Though sleek and attractive, the Nexus One's candy bar, touch-screen-only design doesn't break new design ground. With its trackball and prominent display, it looks a bit like both the HTC Hero and the HTC Droid Eris. At 4.56 inches by 2.36 inches by 0.47 inch, it's about the same size as the Droid Eris, the Hero, and the iPhone, but it weighs just 4.58 ounces The two-toned gray color scheme is standard smartphone, but the handset has a comfortable and very solid feel in the hand.
Not surprisingly, the Nexus One's star attraction is its 3.7-inch AMOLED display. Bursting with 16.7 million colors and an 800x480-pixel resolution, the display really is a wonder. Everything from standard text to busy photos and graphics jumped right off the display in full glory. The Android 2.1 operating system adds to the fun with 3D graphics (more on that later) and live wallpapers, which are animated backgrounds that react to your touch and your music. They're a nifty and attractive touch, but we realize they may be a bit much for some people and we're not sure if they affect battery life. Standard wallpapers are available if you're not game.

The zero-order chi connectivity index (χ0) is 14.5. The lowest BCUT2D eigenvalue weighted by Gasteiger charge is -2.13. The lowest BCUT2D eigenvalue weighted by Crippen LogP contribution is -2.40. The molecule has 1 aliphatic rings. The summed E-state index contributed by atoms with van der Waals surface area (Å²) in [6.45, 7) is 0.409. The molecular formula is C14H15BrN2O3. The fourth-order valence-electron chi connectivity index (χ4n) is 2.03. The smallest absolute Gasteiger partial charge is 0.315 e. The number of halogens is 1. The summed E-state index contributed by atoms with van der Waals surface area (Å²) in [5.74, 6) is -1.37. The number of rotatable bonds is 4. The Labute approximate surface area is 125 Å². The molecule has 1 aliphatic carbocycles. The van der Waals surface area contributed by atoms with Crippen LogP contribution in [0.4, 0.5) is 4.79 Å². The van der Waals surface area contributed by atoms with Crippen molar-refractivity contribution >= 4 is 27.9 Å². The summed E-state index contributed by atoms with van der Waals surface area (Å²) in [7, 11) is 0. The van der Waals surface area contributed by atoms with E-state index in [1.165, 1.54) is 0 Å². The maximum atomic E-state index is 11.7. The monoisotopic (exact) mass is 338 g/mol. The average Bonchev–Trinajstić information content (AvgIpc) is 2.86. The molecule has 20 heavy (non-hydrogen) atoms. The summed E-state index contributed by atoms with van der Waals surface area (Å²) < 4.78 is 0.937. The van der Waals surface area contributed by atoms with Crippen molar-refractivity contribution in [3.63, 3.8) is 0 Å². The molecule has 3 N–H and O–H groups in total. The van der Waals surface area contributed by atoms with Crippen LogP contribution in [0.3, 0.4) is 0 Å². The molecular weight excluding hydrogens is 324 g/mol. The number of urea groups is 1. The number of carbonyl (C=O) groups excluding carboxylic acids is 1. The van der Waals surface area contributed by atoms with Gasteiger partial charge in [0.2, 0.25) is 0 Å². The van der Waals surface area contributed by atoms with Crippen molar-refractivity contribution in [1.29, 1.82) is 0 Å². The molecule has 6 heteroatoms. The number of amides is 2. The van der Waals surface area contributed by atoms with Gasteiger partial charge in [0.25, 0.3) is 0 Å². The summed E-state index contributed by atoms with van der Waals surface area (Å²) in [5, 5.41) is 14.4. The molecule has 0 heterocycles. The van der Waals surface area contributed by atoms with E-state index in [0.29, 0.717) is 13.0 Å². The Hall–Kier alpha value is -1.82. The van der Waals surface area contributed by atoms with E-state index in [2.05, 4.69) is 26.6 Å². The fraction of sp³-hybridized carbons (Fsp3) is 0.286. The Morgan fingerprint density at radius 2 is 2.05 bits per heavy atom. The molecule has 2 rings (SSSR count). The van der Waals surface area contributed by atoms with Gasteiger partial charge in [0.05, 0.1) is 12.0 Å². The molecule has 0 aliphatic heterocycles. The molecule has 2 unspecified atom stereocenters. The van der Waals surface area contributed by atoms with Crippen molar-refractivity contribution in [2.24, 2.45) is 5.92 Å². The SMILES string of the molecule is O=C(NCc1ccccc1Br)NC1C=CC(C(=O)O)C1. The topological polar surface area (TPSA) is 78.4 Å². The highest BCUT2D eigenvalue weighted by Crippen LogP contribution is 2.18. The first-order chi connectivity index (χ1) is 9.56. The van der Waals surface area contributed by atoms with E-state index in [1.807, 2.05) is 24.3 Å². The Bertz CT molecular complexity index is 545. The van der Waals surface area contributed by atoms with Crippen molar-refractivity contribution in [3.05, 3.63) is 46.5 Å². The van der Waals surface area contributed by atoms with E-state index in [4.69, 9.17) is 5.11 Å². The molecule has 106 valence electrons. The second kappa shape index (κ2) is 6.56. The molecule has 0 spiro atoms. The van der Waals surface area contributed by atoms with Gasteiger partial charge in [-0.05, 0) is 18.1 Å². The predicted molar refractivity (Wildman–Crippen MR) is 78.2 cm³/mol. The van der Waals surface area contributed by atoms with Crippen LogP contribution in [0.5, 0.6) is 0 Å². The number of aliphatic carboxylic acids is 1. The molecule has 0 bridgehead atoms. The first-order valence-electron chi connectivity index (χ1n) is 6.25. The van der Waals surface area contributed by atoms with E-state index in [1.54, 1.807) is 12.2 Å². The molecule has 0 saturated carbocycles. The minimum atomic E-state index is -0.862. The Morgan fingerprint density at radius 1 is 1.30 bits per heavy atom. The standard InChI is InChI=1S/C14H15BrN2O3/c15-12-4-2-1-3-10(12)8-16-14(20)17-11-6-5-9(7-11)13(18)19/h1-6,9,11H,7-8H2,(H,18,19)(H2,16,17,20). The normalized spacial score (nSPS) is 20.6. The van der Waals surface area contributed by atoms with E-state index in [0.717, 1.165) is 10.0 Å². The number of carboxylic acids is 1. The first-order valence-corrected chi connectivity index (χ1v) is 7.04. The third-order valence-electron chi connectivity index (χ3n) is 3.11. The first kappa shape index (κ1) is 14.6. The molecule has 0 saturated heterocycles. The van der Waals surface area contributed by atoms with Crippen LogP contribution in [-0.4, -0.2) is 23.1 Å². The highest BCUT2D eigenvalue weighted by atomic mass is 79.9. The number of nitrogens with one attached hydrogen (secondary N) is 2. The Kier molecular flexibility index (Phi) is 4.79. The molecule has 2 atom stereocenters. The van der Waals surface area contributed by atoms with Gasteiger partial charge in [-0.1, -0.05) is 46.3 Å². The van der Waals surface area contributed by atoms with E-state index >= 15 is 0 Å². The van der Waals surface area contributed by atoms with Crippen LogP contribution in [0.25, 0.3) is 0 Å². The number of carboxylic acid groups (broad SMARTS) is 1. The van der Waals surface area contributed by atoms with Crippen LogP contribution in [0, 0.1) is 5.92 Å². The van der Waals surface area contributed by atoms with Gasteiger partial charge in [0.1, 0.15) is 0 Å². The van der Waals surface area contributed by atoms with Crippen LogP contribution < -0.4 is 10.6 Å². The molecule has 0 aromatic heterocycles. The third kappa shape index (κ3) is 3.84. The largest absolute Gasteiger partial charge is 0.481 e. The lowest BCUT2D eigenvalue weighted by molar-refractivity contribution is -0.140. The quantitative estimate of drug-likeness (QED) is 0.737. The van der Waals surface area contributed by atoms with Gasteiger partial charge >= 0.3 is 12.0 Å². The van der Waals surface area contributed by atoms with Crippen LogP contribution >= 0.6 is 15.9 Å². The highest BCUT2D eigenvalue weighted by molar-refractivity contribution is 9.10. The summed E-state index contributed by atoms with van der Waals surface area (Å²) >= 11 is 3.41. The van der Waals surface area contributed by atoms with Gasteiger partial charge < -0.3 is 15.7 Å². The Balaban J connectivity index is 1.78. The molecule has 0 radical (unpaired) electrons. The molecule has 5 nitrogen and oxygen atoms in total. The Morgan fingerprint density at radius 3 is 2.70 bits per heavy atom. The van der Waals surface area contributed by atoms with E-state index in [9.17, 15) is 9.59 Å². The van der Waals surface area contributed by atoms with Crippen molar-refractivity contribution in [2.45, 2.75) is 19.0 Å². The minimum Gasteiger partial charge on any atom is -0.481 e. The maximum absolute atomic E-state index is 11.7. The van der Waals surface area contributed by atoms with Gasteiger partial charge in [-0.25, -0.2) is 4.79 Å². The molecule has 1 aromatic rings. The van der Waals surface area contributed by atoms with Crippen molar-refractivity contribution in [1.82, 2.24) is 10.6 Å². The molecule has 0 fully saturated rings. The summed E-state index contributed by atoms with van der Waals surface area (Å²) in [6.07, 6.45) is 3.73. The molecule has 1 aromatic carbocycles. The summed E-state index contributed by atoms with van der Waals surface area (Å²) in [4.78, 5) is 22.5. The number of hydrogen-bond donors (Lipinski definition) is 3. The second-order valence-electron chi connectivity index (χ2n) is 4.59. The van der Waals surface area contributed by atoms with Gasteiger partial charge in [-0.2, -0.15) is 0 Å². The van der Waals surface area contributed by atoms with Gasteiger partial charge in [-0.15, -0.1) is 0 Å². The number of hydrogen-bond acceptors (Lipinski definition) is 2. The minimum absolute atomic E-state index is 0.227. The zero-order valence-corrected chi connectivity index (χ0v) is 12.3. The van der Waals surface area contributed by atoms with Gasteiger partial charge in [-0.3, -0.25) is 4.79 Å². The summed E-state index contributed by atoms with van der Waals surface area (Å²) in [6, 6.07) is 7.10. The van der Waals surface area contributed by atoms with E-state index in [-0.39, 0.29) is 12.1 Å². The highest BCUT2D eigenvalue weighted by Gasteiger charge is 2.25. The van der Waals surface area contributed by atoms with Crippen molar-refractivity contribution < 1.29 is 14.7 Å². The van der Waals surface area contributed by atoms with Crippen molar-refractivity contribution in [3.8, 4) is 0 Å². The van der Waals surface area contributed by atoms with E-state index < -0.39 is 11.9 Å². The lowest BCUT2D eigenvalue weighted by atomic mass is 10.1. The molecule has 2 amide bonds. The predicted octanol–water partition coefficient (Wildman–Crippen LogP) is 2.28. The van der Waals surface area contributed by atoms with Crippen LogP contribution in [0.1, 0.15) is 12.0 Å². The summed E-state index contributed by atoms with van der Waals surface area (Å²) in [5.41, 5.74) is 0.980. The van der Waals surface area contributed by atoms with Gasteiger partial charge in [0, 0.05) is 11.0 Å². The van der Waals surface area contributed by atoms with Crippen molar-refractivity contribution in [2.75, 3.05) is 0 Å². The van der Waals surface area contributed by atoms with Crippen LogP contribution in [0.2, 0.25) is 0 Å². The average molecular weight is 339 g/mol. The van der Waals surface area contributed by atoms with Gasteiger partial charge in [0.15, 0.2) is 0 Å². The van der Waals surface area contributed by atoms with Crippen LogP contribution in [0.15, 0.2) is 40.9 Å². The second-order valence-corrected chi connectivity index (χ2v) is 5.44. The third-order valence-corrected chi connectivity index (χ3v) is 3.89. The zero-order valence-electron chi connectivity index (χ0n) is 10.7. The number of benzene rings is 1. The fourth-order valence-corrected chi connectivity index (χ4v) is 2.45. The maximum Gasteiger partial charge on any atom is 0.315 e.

Like the Motorola Cliq, there are five home screens for full personalization. You can add and delete shortcut icons and folders at will, and you can use the dedicated Google Search box. You'll see a customizable weather/news box that's similar to that on the Cliq, though here it's more extensive and its design is refined. The display also offers an accelerometer, an ambient light sensor, and a proximity sensor. We found that the touch interface is accurate and responsive, both on the edges and in the center. Haptic feedback can guide you if you need help. We would like options for touch calibration and sensitivity, however.
Compared with previous Android phones, the Nexus One brings a few unique touches to the home screen. A square touch control with a grid design replaces the menu tab found on other Android phones. It makes no difference to usability as long as you recognize what it does. You'll also find dots on either side of the touch control that let you skip to an individual home screen or view thumbnails of all home screens in a row. Another change is a shortcut bar that allows you to activate and deactivate the Bluetooth, GPS, syncing, and Wi-Fi features, and control the display brightness. It's all very handy since you don't have to dig through a menu.